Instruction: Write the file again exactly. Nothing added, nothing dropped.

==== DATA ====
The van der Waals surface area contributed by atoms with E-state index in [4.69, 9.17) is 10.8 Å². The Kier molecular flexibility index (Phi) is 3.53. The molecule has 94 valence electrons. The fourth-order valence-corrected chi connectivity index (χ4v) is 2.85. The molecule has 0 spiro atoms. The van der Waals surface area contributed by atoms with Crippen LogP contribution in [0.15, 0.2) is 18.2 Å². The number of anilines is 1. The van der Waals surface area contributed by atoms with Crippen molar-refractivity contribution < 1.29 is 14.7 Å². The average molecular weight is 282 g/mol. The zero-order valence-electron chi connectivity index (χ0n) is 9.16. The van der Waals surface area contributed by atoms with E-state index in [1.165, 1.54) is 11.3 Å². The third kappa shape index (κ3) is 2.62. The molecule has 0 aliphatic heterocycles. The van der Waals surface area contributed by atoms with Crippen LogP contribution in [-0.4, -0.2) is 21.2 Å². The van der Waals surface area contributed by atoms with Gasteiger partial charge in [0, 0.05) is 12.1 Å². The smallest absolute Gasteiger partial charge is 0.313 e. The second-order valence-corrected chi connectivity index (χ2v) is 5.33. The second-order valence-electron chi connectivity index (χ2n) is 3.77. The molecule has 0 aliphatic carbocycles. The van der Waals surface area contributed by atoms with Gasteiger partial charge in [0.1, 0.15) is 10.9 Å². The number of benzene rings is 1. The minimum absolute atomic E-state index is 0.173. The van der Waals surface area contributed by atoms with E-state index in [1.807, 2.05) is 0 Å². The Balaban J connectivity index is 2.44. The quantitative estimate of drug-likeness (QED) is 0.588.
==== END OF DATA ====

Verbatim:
The van der Waals surface area contributed by atoms with E-state index in [4.69, 9.17) is 10.8 Å². The Kier molecular flexibility index (Phi) is 3.53. The molecule has 94 valence electrons. The fourth-order valence-corrected chi connectivity index (χ4v) is 2.85. The molecule has 0 spiro atoms. The van der Waals surface area contributed by atoms with Crippen LogP contribution in [0.15, 0.2) is 18.2 Å². The number of anilines is 1. The van der Waals surface area contributed by atoms with Crippen molar-refractivity contribution < 1.29 is 14.7 Å². The average molecular weight is 282 g/mol. The zero-order valence-electron chi connectivity index (χ0n) is 9.16. The van der Waals surface area contributed by atoms with E-state index in [1.165, 1.54) is 11.3 Å². The third kappa shape index (κ3) is 2.62. The molecule has 0 aliphatic heterocycles. The van der Waals surface area contributed by atoms with Crippen LogP contribution in [-0.4, -0.2) is 21.2 Å². The van der Waals surface area contributed by atoms with Gasteiger partial charge in [0, 0.05) is 12.1 Å². The smallest absolute Gasteiger partial charge is 0.313 e. The second-order valence-corrected chi connectivity index (χ2v) is 5.33. The second-order valence-electron chi connectivity index (χ2n) is 3.77. The molecule has 0 aliphatic carbocycles. The van der Waals surface area contributed by atoms with Gasteiger partial charge in [0.1, 0.15) is 10.9 Å². The number of benzene rings is 1. The minimum absolute atomic E-state index is 0.173. The van der Waals surface area contributed by atoms with E-state index in [1.807, 2.05) is 0 Å². The Balaban J connectivity index is 2.44. The quantitative estimate of drug-likeness (QED) is 0.588.